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A Course in Miracles

 

Question & Answer

 
Q: By Leyton

I was wondering what the Progressive Christian attitude to the spiritual/philosophical text “A Course in Miracles” is?

A: By Rev. Dr. Matthew Fox
 
Dear Leyton,

Thank you for your question.  Just a few weeks ago I was lecturing at the Aspen Chapel in Aspen, Colorado where they are celebrating their 50th anniversary and this exact question arose.  I am happy to address it, but I don’t pretend to speak in the name of all “progressive Christians.”

I recognize A Course of Miracles (COM) as very much a mystical work.

Ted Roszak said that “the Enlightenment held mysticism up for ridicule as the worst offense against science and reason.”  So that is the first thing I would say about COM—that for a religious era that is famished for mysticism, because modern consciousness killed it and modern seminaries (both Jewish and Christian) ignored it, the Course of Miracles has provided real nourishment for many.

The killing of the mystical has no small part to play in the cosmic loneliness of our culture, the insipidness of contemporary religion, and the destruction of the planet.  For without the Via Positiva of the mystics we will not save the planet.

SO, the course of Miracles has touched and awakened many people to that missing mystical dimension of our souls and consciousness.  That is its plus.

HOWEVER, mysticism is meant to lead to justice-making.  Otherwise, it is just another idol on our growing piles of idols in our time where race, nation, militarism, patriarchy, consumerism, ecocide, homophobia, extractive and consumer capitalism reign.  Authentic mysticism (love) is meant to feed prophetic action (prophecy and justice-making).

The prophet is the “mystic in action” and we must ask if the COM leads to prophetic action and justice-making and dethroning of idols.  (Just as we must ask that of any spiritual experience.)

My observation suggests that the COM does not deal well with anger or moral outrage or the shadow; therefore it cannot deal well with justice making.  Being spiritual does not mean ignoring anger.  Non-violent movements do not ignore anger but convert it to something healthy. Thomas Aquinas says that “nothing great happens without anger” and that virtue is to be found in our passions not in spite of them.  To suppress anger feeds the status quo and sucks the energy out of people rendering them depressed and passive couch potatoes instead of engaged adult citizens.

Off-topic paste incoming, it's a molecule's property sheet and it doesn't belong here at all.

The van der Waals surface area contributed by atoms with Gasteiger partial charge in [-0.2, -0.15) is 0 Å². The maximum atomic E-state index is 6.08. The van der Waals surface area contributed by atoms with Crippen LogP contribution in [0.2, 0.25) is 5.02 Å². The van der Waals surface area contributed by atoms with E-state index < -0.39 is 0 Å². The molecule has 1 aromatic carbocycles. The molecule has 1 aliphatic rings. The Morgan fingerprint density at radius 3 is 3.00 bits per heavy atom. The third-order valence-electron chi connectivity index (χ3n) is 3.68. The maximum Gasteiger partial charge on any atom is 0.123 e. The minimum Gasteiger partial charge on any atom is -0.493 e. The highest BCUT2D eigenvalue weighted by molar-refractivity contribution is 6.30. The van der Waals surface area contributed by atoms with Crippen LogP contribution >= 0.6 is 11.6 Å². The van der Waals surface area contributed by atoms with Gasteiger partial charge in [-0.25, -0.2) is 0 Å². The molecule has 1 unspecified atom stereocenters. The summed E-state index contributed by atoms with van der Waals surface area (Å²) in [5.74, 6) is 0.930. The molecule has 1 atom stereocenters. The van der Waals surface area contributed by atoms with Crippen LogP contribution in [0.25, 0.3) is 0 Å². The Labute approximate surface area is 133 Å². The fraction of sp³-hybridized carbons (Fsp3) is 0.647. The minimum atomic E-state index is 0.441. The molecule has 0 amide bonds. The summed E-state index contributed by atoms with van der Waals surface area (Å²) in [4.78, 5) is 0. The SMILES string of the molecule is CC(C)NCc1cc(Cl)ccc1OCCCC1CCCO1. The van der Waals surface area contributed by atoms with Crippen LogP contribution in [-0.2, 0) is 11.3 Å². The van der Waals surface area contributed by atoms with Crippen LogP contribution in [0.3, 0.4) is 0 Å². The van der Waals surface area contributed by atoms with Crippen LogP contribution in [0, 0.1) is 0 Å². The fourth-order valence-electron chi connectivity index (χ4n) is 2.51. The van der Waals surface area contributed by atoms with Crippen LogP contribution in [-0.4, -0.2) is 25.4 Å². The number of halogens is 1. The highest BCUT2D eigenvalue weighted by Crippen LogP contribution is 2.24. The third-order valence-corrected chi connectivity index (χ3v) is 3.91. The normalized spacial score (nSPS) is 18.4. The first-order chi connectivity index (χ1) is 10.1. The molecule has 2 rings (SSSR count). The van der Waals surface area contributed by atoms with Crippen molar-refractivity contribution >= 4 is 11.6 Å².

There is a danger in COM of undervaluing the reality of evil—a kind of Cosmic Christ without the wounds, all light.  I see that as its weakness.  Our third chakra is  where we feel kicked in the gut from injustice and where compassion is first awakened (the Greek word for “compassion” in the gospels used often of Jesus means literally, ‘his bowels turned over.’)  Jesus tapped into his moral outrage, the turning over of the merchant tables in the Temple is one example, as are many verbal confrontations he delivered against religious pooh-bahs whom he called “hypocrites, whitened sepulchers” and more.

I met recently a COM devotee who said Buddhists and Christians are wrong to talk about “redemptive suffering”, and she is living her life as if there is no suffering.  Yikes!  Really?  How fully does one have to withdraw from reality to do that?  To me it seems more wise to say with the Buddhists that “all beings suffer”, and with a healthy interpretation of the cross, that Jesus and innocents suffer.  What is compassion about if not to recognize suffering and try to relieve it? Or, as Gandhi said, if you are to be a leader “prepare yourself for mountains of suffering.”

When push comes to shove, therefore, I prefer Jesus, Gandhi and the Buddha to COM.

~ Rev. Dr. Matthew Fox

This Q&A was originally published on Progressing Spirit – As a member of this online community, you’ll receive insightful weekly essays, access to all of the essay archives (including all of Bishop John Shelby Spong), and answers to your questions in our free weekly Q&A. Click here to see free sample essays.

About the Author
You can find Matthew Fox in Daily Meditations With Matthew Fox, where he offers meditations like these for Free and is currently treating the topic of developing our mystical and prophetic consciousness.

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